Trimming Grass and Weeds Around
Old New England Property
(Antique) Granite Landscape Fixtures
"Not Walking Up There"
If the bad taste is Thoreau dumping plaster behind his hut, Harvard’s ‘obtain more wood’ etiquette, new New England’s funky fantasy of landscape decoration using (industrial) cut granite to, for example, put the mail box ‘on’, ATVs ‘back trailing’ old New England properties, construction equipment backing up (“beep, beep, beep, beep”), commercial ‘rock dealers’ (“HARDSCAPE”) with their end of town strip store roadsides, dry masonry old stone wall tear downs, creepy new sandblast engraved granite ‘motto’ “signs”
No one sitting on the porch
By the sea
Above the untended and unintentional
“Wild roses’ ”
Wind ruffled blossoms
I just “the Hell with you” and “park over there”?
No one walking in the woods
On old New England property
“Popped my flip flop and
To get in to
End of the isle special
With the ones I like
Though I like the (marshmallow) GREEN ones
We can go after that.”
Go where and ‘why bother’. Just scuff along the walk way.
Then take the sand path
“That’s poison Ivy
Inland one half mile at the head of the salt marsh
That is ‘over there’ from here at the beach
Was where the FIRST frame house was built.
It’s actually a whole mile ‘over there’ now that I look at it.
We’re not walking up there today...
Anyway, right along the top of the ridge from the cemetery;
Where the ridge turns back to go inland,
Is where that cellar hole is.
It looks down to the river on the other side (of the ridge).
They could come up the river to right below the homestead but
The salt marsh over here; down below on this side; the OTHER side from the river, was what they wanted most:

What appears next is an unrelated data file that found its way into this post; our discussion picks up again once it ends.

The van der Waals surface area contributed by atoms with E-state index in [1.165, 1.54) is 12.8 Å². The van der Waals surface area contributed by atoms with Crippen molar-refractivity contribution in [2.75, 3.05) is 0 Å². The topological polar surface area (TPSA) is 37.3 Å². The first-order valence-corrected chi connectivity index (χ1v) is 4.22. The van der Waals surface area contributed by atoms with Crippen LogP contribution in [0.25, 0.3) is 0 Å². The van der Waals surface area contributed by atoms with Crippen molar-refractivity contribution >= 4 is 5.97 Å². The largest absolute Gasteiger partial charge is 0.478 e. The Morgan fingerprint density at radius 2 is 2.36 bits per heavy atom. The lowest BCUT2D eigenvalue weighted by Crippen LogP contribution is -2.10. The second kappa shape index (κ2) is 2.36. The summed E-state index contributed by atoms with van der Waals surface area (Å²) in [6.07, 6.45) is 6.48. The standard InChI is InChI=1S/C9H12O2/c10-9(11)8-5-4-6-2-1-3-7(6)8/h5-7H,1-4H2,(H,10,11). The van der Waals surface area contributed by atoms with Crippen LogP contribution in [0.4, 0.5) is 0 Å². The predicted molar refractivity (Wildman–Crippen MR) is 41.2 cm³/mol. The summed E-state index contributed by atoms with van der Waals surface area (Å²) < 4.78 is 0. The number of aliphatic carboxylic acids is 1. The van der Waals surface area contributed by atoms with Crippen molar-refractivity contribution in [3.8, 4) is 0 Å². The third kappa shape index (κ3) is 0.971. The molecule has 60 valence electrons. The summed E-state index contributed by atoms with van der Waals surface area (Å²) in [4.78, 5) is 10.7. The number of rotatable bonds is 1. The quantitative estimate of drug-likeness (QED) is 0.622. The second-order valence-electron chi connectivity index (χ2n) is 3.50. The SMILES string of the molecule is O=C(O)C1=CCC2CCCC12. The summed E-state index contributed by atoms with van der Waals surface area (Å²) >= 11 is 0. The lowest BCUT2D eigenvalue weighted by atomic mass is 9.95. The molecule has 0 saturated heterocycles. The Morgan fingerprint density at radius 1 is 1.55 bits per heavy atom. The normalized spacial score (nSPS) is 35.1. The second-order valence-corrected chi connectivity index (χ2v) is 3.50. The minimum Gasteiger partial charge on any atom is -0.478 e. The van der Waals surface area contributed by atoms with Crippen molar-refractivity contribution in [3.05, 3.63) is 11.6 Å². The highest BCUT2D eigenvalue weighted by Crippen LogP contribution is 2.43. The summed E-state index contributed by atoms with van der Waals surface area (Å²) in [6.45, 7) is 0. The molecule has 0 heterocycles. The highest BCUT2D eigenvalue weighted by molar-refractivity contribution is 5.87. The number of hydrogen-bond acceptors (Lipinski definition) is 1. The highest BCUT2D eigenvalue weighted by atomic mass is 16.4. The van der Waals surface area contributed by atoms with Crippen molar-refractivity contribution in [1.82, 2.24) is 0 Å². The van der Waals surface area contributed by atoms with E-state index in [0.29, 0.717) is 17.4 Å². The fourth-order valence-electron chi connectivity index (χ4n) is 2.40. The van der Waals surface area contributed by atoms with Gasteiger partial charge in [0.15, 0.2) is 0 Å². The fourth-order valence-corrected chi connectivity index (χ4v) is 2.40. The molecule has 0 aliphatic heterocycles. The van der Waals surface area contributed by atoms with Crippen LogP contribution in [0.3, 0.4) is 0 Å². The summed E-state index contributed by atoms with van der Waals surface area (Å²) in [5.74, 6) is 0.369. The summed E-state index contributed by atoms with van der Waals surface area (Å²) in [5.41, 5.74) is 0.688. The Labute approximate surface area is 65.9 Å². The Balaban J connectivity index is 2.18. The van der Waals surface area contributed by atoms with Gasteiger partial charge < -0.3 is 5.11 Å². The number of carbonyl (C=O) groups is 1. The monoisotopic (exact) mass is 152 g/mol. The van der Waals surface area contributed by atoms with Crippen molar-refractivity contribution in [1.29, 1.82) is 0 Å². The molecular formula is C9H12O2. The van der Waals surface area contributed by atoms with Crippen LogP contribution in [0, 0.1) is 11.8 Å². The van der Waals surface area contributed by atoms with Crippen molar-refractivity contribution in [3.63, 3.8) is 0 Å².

Anyway. No one knows that’s there (the cellar hole). Anymore.
I do and always look over at it when I drive by. You can see it from the road.
The thing is
Of the cellar hole shows how carefully they choose
They’ve moved the original house up the hill and
Re-built it bigger
Across the road
But that wasn’t done until,
The nineteen seventies.
The old pound:
That’s off of that red cape that’s just up the road. But if you look from the cellar hole you can see the pound was right off behind that first homestead site. People think now that it was a town pound and goes with that red cape. The red cape was built in the nineteen nineties and the pound was part of the cellar hole homestead.
They didn’t have a town pound where there was no
The reason the (colonial) homesteads had a “pound” is that they didn’t fence “IN” any animals. IF they wanted a fenced-in-animal... they put it in the... (field stone walled... small... square... “BOX”) “pound” to “HOLD THEM”. The rest of the time... the pigs, et al, went where ever they pleased. They mostly ‘hung close’. “Fencing” was originally done to ‘keep out’... of, like, the garden. Not to ‘keep in’.
It don’t matter. We’re not walking up there today. But you can see the old pound right from the road.
My pound, on our place, is right off the back door to the homestead. Right up above where it (the house) ‘sits on ledge’ (Part Six). The rest of it (the surrounding land) was all open. Then. Now its has three cul-de-sacs and
On it (the old farm land) “over there” (past the pound)
That pound will still work if you put something in it. Like a beef steer or pig. No pig can clamber over the stone walls. Also... the pound ‘sits on ledge’ so... a pig cannot dig out either. Cows have trouble digging out too.